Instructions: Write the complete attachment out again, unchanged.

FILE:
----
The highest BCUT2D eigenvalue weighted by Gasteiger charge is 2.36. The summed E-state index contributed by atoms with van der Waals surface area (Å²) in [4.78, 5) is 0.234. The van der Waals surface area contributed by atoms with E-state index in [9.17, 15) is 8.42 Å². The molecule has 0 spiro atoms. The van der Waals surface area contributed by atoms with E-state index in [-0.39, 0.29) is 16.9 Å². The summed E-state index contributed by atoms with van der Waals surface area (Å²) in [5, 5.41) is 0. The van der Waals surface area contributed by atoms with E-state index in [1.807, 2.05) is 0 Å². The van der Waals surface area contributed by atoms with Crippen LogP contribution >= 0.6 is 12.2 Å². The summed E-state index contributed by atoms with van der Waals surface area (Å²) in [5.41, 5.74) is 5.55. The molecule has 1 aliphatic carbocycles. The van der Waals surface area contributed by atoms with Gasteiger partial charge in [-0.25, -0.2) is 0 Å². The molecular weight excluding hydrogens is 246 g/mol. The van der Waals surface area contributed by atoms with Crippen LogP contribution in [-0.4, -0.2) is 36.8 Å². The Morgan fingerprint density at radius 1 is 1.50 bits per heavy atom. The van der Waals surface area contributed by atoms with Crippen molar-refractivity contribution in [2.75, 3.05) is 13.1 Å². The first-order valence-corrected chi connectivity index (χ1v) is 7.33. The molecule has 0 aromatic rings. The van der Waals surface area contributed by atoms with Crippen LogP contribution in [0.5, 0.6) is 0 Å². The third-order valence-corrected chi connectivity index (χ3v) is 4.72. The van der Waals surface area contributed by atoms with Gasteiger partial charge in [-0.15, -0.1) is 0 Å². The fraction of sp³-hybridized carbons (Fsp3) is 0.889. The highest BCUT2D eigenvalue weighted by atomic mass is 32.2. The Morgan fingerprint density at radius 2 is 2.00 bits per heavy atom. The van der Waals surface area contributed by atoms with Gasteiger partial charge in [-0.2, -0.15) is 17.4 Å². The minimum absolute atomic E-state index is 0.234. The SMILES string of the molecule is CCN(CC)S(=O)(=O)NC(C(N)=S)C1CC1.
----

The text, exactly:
The highest BCUT2D eigenvalue weighted by Gasteiger charge is 2.36. The summed E-state index contributed by atoms with van der Waals surface area (Å²) in [4.78, 5) is 0.234. The van der Waals surface area contributed by atoms with E-state index in [9.17, 15) is 8.42 Å². The molecule has 0 spiro atoms. The van der Waals surface area contributed by atoms with E-state index in [-0.39, 0.29) is 16.9 Å². The summed E-state index contributed by atoms with van der Waals surface area (Å²) in [5, 5.41) is 0. The van der Waals surface area contributed by atoms with E-state index in [1.807, 2.05) is 0 Å². The van der Waals surface area contributed by atoms with Crippen LogP contribution >= 0.6 is 12.2 Å². The summed E-state index contributed by atoms with van der Waals surface area (Å²) in [5.41, 5.74) is 5.55. The molecule has 1 aliphatic carbocycles. The van der Waals surface area contributed by atoms with Gasteiger partial charge in [-0.25, -0.2) is 0 Å². The molecular weight excluding hydrogens is 246 g/mol. The van der Waals surface area contributed by atoms with Crippen LogP contribution in [-0.4, -0.2) is 36.8 Å². The Morgan fingerprint density at radius 1 is 1.50 bits per heavy atom. The van der Waals surface area contributed by atoms with Crippen molar-refractivity contribution in [2.75, 3.05) is 13.1 Å². The first-order valence-corrected chi connectivity index (χ1v) is 7.33. The molecule has 0 aromatic rings. The van der Waals surface area contributed by atoms with Crippen LogP contribution in [0.5, 0.6) is 0 Å². The third-order valence-corrected chi connectivity index (χ3v) is 4.72. The van der Waals surface area contributed by atoms with Gasteiger partial charge in [-0.15, -0.1) is 0 Å². The fraction of sp³-hybridized carbons (Fsp3) is 0.889. The highest BCUT2D eigenvalue weighted by atomic mass is 32.2. The Morgan fingerprint density at radius 2 is 2.00 bits per heavy atom. The van der Waals surface area contributed by atoms with Gasteiger partial charge in [-0.2, -0.15) is 17.4 Å². The minimum absolute atomic E-state index is 0.234. The SMILES string of the molecule is CCN(CC)S(=O)(=O)NC(C(N)=S)C1CC1.